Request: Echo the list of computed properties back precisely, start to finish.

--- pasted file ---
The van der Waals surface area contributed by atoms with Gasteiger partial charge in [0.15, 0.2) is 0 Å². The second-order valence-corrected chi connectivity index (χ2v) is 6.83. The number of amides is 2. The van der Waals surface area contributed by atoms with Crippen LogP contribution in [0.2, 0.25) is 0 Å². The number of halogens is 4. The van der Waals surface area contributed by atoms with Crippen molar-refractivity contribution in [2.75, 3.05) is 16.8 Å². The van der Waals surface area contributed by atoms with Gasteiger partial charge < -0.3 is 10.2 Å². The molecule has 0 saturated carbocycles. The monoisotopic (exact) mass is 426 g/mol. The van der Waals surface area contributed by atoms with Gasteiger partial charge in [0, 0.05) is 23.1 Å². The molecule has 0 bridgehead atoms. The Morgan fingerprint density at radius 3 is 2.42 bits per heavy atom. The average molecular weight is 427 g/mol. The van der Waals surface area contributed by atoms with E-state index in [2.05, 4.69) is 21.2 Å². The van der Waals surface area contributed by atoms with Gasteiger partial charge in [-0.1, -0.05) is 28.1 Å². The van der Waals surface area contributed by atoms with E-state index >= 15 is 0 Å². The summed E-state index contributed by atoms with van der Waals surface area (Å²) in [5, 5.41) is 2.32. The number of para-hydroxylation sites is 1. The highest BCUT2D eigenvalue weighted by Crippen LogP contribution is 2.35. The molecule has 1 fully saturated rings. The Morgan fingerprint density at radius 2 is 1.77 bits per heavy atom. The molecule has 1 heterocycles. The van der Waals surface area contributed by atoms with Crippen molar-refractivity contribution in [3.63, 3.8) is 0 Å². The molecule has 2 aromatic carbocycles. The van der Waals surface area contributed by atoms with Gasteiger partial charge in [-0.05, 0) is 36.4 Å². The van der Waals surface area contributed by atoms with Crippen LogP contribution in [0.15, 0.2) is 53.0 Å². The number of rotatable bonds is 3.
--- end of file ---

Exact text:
The van der Waals surface area contributed by atoms with Gasteiger partial charge in [0.15, 0.2) is 0 Å². The second-order valence-corrected chi connectivity index (χ2v) is 6.83. The number of amides is 2. The van der Waals surface area contributed by atoms with Crippen LogP contribution in [0.2, 0.25) is 0 Å². The number of halogens is 4. The van der Waals surface area contributed by atoms with Crippen molar-refractivity contribution in [2.75, 3.05) is 16.8 Å². The van der Waals surface area contributed by atoms with Gasteiger partial charge < -0.3 is 10.2 Å². The molecule has 0 saturated carbocycles. The monoisotopic (exact) mass is 426 g/mol. The van der Waals surface area contributed by atoms with Gasteiger partial charge in [0, 0.05) is 23.1 Å². The molecule has 0 bridgehead atoms. The Morgan fingerprint density at radius 3 is 2.42 bits per heavy atom. The average molecular weight is 427 g/mol. The van der Waals surface area contributed by atoms with E-state index in [2.05, 4.69) is 21.2 Å². The van der Waals surface area contributed by atoms with Gasteiger partial charge in [-0.1, -0.05) is 28.1 Å². The van der Waals surface area contributed by atoms with E-state index >= 15 is 0 Å². The summed E-state index contributed by atoms with van der Waals surface area (Å²) in [5, 5.41) is 2.32. The number of para-hydroxylation sites is 1. The highest BCUT2D eigenvalue weighted by Crippen LogP contribution is 2.35. The molecule has 1 fully saturated rings. The Morgan fingerprint density at radius 2 is 1.77 bits per heavy atom. The molecule has 1 heterocycles. The van der Waals surface area contributed by atoms with Crippen molar-refractivity contribution in [3.63, 3.8) is 0 Å². The molecule has 2 aromatic carbocycles. The van der Waals surface area contributed by atoms with Gasteiger partial charge in [-0.05, 0) is 36.4 Å². The van der Waals surface area contributed by atoms with Crippen LogP contribution in [0.15, 0.2) is 53.0 Å². The number of rotatable bonds is 3.